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U.S. job openings soar to highest level on record as labor shortage persists

A sign offers a $500 hiring bonus outside a McDonald's restaurant
U.S. employers posted a record number of available jobs in March, while hiring remained weak as companies appear unable to find workers. Above, a sign offers a $500 hiring bonus outside a McDonald’s in Pennsylvania on May 5.
(Keith Srakocic / Associated Press)

U.S. employers posted a record number of available jobs in March, illustrating starkly the desperation of businesses trying to find new workers as the country emerges from the pandemic and the economy expands.

Yet total job gains increased only modestly, according to a Labor Department report issued Tuesday, known as the Job Openings and Labor Turnover Survey, or JOLTS. The figures follow an April jobs report last week that was far weaker than expected, largely because companies appear unable to find the workers they need, even with the unemployment rate elevated at 6.1%.

Job openings rose nearly 8%, to 8.1 million in March, the most on records dating to December 2000, the government said. Yet overall hiring that month rose less than 4% to 6 million. The hiring number is a gross figure, while the government’s jobs report — which said 770,000 jobs were added in March — uses a net total.

A separate survey by the National Federation of Independent Business found that 44% of small businesses had jobs they couldn’t fill, also a record high.

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The NFIB and JOLTS “add to evidence from the April employment report that labor shortages are widespread, pushing up prices and potentially acting as a brake on the recovery,” said Michael Pearce, an economist at Capital Economics.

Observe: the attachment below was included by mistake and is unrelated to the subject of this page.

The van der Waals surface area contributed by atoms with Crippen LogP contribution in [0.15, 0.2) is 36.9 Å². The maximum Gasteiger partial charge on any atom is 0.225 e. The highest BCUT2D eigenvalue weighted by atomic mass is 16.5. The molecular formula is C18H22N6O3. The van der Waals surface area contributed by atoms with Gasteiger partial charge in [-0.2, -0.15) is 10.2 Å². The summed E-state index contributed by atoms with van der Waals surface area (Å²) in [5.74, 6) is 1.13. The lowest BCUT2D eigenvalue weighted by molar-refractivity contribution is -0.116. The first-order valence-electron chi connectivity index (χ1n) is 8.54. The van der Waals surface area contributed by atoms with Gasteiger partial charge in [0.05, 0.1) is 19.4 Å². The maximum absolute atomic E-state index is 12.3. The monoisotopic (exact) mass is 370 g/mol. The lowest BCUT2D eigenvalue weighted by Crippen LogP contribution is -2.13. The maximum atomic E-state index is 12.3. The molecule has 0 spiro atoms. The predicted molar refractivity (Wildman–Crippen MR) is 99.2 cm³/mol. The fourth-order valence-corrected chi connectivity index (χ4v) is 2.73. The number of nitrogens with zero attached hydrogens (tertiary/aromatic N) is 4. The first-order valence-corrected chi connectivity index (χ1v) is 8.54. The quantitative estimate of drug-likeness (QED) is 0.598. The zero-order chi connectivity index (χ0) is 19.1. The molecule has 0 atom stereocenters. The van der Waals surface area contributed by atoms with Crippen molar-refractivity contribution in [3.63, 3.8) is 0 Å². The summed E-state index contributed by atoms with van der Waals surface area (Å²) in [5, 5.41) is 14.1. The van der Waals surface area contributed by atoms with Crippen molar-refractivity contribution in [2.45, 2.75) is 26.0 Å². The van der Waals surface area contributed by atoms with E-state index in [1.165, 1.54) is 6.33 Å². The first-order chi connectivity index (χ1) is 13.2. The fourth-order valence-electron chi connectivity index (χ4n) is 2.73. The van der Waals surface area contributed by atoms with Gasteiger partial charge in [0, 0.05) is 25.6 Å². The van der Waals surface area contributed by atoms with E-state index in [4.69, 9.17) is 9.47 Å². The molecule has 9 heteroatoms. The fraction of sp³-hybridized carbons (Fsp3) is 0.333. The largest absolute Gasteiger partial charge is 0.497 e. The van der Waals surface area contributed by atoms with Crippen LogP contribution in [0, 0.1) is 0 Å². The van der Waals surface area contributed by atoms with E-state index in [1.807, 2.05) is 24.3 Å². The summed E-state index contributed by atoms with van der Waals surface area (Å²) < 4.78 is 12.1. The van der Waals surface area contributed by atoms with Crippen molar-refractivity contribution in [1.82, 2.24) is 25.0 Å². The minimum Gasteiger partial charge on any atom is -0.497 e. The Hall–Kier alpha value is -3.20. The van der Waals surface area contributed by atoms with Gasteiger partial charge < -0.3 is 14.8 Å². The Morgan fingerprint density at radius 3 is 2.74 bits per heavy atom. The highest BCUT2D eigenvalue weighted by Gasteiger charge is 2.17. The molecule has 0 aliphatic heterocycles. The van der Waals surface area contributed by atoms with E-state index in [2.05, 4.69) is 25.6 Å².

Job postings rose in most industries, including restaurants, bars and hotels; manufacturing; construction; and retail. They fell in healthcare and transportation and warehousing.

The enormous number of openings probably will add fuel to a political dispute about whether the extra $300 in weekly federal unemployment aid, on top of a state payment that averages about $320, is discouraging those out of work from seeking new jobs.

Many Republicans in Congress have argued that it is, and several states have threatened to cut off the $300 payments, with Georgia the latest state to consider such a move.

PresidentBiden, who included the extra money in his $1.9-trillion rescue package approved in March, disputed that the $300 supplemental payment is to blame Monday. But he also urged the Labor Department to work with states on renewing requirements that those receiving aid must search for jobs and take a position if offered. The job search rule was suspended during the pandemic, when many businesses were closed.

“Anyone collecting unemployment who is offered a suitable job must take the job or lose their unemployment benefits,” Biden said.

Many people out of work are also reluctant to take jobs in service industries that require contact with the public for fear of contracting COVID-19. And many women aren’t searching for jobs because they haven’t found child care for children who are still at home taking online classes for at least part of the week.

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The pandemic’s “shecession” could set back decades of progress on workplace equality, especially among Latina, Black and Asian women.


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